! Cook County ARES Net--20031022--Training Segment

First, I'd like to thank all of those who participated in the Statewide ARES Exercise on Sunday October 19, and particularly those who participated in the Cook County ARES net. I'd expecially like to thank Milan, K9HDX, one of our Official Emergency Stations, for being our HF Net liaison, and for running the net on 146.52 simplex. We are looking for a few more Official Emergency Stations. Although you need not be a member of the ARRL in order to participate in ARES, you do need to be a member of the league to hold an appointment, such as official emergency station, in the ARRL field organization. If you are interested, you can learn more about what official emergency stations do by visiting the ARRL's web site, or contact me. I'd also like to thank the board and members of the SARA repeater for allowing us to use their fine repeater.

I'd also like to thank the ARES folks who participated in the Ron Santo Juvenile Diabetes Walk public service event which was run by the Maine Township Emergency Management Agency earlier this month. I'm glad we had an opportunity to work with the Maine Township group, as they have a lot of experience in emergency and public service communications, and I hope we will be able to work with them again.

Our simulated emergency test (S E T) or SET will be held on Sunday, November 2, in the afternoon. This should be an interested exercise. Although, strictly speaking, you don't need to be an ARES registrant in order to participate in the SET, if you haven't registered we have no way of knowing who you are and how to contact you to alert you that the SET is taking place and give you instructions. Thus, if you want to participate, we strongly urge you register in ARES. You can find our registration forms at our web page: ares.n9nl.com, or contact me after the net.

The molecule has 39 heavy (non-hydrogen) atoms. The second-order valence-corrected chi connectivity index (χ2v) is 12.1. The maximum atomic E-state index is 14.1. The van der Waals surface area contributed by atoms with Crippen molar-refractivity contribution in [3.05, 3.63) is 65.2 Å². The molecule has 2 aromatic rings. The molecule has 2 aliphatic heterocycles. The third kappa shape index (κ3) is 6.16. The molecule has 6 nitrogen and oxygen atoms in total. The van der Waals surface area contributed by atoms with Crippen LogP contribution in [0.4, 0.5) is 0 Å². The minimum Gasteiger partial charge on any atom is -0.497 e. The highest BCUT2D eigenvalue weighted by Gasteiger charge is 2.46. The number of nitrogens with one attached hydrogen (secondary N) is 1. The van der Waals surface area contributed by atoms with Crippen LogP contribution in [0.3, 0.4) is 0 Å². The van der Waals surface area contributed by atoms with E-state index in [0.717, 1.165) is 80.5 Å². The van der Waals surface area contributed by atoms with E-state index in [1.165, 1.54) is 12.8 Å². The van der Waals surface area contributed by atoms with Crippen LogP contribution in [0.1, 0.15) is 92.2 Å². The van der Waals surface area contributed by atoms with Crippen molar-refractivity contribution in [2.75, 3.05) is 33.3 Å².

The simulated emergency test is designed to test your preparedness for emergency communications. I don't want to give away the details of the test now, but I would like to give you some hints regarding the types of things that may affect your preparedness and your success in participating in the test:

  1. You may be asked to operate simplex, away from your home QTH. Do you have a radio that puts out at least 5 watts that you can remove from your home QTH and/or car for use in a remote location?
  2. Do you have a suitable antenna and battery? You may need to operate from inside a building without power? A mag-mount antenna, portable j-pole, or other transportable antenna may be helpful. Consider whether you can operate for an 8-hour shift, if necessary, on battery or generator power.
  3. Do you have feedline and adaptors for your radio and antenna?
  4. Do you have a portable power supply that will operate the radio or recharge your batteries?
  5. Do you have a map of the area you live in?
  6. Do you have a note-pad and pen that with your emergency supplies that you can use to take notes?
  7. Is your radio programmed with your local emergency communications organization's frequency plan? For example, many ARES registrants are members of the Schaumburg ARC. The Schaumburg EmComm Group has published a list of frequencies and has asked you to program your radios with these frequencies. Have you done this? Even if you can program your radio on the fly, you might lend the radio to another who will not know how to program it.
  8. Manuals.
  9. Refreshments and personal needs.
  10. Medical supplies--prescriptions, etc.